After losing their Group C openers, Japan and Greece will be looking to rediscover the qualities which got them to Brazil as they attempt to keep their campaigns alive at the Dunas Arena tonight. Only three points will do if either side is to extend their stay in Brazil beyond the group stage.
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Japan’s attacking flair helped them become the first country to qualify for Brazil but they paid the price for uncharacteristic timidity after taking an early lead in their opening 2-1 loss to Ivory Coast in Recife.
Abandoning the fast, intricate inter-passing that gave them the lead through Keisuke Honda after 16 minutes, they sat back in defence and were ultimately bullied out of the contest by the powerful Ivorians.
“Possession, that is our strength,” striker Honda said this week. “When we have the ball we just need to keep the ball and not give it away easily. When we do lose the ball we should press immediately. That is our philosophy.”
Their Italian coach, Alberto Zaccheroni, is unlikely to make sweeping changes to his side, although Yoshito Okubo might have done enough as a substitute in Recife to get the nod over the disappointing Yuya Osako up front.
Attacking midfielder Shinji Kagawa of Manchester United has also taken some flak for his display against the Elephants but his place in the side is probably safe with Japan fans hoping he might be able to produce something special to unlock the Greek defence.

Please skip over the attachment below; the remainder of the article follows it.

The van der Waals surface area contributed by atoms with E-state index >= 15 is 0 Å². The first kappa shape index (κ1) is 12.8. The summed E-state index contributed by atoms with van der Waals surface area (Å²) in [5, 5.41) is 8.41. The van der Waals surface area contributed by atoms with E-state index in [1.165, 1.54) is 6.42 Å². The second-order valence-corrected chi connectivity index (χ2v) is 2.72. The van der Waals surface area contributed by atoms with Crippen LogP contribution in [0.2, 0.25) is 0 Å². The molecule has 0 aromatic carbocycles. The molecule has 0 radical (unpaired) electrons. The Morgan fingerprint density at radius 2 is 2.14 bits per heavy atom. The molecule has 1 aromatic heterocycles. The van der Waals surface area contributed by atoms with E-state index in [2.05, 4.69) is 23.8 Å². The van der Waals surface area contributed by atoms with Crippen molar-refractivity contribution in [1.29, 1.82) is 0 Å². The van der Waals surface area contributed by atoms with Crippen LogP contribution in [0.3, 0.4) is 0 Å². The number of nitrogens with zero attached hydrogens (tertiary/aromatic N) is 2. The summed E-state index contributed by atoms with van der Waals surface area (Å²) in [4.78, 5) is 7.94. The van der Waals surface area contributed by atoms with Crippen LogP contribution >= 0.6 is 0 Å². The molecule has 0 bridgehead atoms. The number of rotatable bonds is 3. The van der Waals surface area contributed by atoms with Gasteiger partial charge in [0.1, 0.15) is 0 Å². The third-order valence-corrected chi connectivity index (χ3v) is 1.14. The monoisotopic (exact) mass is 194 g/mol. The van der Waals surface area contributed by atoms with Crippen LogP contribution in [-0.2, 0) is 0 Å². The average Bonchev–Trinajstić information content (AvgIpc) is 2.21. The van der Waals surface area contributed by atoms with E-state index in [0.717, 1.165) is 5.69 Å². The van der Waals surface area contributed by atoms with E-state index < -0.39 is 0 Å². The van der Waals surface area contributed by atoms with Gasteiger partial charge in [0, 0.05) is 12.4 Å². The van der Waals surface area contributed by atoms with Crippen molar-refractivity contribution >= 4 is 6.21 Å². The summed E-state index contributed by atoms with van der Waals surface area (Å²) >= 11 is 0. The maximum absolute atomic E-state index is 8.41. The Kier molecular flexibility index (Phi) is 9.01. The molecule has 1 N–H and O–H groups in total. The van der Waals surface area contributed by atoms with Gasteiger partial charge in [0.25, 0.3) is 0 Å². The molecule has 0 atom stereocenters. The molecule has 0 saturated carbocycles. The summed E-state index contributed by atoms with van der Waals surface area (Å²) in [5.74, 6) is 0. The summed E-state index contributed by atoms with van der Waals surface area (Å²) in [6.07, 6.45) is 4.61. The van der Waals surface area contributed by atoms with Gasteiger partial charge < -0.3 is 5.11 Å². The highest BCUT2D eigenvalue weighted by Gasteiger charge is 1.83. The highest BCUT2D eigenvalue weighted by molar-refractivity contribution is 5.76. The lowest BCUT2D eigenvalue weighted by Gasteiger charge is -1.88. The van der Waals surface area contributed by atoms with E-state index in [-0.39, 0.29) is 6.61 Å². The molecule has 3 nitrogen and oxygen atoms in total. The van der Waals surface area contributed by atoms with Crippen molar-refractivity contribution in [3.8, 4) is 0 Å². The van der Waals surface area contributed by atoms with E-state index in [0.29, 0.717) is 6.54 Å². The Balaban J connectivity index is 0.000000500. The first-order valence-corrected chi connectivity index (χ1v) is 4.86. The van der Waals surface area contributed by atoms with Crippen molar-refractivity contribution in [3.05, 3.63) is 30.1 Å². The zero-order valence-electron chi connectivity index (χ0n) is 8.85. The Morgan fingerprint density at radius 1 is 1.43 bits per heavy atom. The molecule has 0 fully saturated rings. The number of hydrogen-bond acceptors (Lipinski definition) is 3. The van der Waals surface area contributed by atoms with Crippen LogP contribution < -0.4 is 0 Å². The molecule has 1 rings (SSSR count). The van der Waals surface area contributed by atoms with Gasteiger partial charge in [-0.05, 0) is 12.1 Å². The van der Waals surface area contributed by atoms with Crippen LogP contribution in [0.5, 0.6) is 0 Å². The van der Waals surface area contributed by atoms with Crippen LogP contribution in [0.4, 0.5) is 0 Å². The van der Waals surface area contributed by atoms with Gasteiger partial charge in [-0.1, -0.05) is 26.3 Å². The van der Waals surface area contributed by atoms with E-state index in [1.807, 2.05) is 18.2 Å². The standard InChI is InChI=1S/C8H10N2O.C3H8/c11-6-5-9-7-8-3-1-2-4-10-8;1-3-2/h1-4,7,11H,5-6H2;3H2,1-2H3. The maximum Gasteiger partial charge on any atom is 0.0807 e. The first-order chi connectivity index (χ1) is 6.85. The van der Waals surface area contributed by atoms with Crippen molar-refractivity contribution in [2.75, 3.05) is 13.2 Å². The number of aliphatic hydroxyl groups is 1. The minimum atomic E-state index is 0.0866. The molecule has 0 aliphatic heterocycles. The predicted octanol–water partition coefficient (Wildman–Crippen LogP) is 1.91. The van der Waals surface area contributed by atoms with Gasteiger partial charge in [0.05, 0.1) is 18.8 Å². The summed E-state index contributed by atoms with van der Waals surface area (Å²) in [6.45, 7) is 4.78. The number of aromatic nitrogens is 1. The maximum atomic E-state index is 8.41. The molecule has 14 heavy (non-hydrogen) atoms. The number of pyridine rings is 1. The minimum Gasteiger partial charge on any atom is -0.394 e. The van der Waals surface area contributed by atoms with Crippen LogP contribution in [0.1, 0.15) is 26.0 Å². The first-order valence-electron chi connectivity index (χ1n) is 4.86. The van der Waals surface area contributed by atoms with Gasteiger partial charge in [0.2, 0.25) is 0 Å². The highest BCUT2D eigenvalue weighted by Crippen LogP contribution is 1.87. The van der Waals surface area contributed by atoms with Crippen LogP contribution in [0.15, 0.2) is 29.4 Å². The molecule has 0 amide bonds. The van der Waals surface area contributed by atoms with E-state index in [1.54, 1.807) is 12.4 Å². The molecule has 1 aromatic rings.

Former European champions Greece conceded just four goals in 10 qualifying matches for Brazil lost their first match of the tournament a 3-0 defeat to Colombia.
They came to the World Cup promising a more adventurous style and will not be abandoning it.
Striker Giorgios Samaras, formerly of Celtic, said: “Everyone expected we would have 11 men behind the ball, defend, defend, defend and give everything to keep a clean sheet. But I think what they saw was a team that likes to attack, that moves the ball really well, and that tries always to create chances. And that philosophy will not cha nge.”Reuse content